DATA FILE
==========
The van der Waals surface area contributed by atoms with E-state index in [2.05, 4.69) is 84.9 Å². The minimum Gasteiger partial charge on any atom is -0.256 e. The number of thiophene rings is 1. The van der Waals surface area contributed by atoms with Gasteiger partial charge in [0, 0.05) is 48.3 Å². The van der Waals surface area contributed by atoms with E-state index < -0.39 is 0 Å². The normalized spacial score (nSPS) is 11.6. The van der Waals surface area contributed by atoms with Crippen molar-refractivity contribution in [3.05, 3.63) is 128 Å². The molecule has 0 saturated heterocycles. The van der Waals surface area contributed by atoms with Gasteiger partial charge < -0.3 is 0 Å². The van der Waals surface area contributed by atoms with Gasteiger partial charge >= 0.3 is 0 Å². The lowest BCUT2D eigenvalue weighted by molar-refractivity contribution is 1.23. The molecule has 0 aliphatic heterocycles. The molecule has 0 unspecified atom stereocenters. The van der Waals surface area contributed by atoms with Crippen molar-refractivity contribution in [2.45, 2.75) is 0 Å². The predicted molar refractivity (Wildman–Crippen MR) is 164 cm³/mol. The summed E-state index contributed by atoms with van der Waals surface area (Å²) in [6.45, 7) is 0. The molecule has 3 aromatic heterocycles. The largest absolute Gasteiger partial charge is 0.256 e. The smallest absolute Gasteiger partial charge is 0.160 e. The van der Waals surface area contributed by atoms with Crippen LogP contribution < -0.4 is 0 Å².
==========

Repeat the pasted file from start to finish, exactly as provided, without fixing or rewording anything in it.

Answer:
The van der Waals surface area contributed by atoms with E-state index in [2.05, 4.69) is 84.9 Å². The minimum Gasteiger partial charge on any atom is -0.256 e. The number of thiophene rings is 1. The van der Waals surface area contributed by atoms with Gasteiger partial charge in [0, 0.05) is 48.3 Å². The van der Waals surface area contributed by atoms with E-state index < -0.39 is 0 Å². The normalized spacial score (nSPS) is 11.6. The van der Waals surface area contributed by atoms with Crippen molar-refractivity contribution in [3.05, 3.63) is 128 Å². The molecule has 0 saturated heterocycles. The van der Waals surface area contributed by atoms with Gasteiger partial charge < -0.3 is 0 Å². The van der Waals surface area contributed by atoms with Gasteiger partial charge >= 0.3 is 0 Å². The lowest BCUT2D eigenvalue weighted by molar-refractivity contribution is 1.23. The molecule has 0 aliphatic heterocycles. The molecule has 0 unspecified atom stereocenters. The van der Waals surface area contributed by atoms with Crippen molar-refractivity contribution in [2.45, 2.75) is 0 Å². The predicted molar refractivity (Wildman–Crippen MR) is 164 cm³/mol. The summed E-state index contributed by atoms with van der Waals surface area (Å²) in [6.45, 7) is 0. The molecule has 3 aromatic heterocycles. The largest absolute Gasteiger partial charge is 0.256 e. The smallest absolute Gasteiger partial charge is 0.160 e. The van der Waals surface area contributed by atoms with Crippen LogP contribution < -0.4 is 0 Å².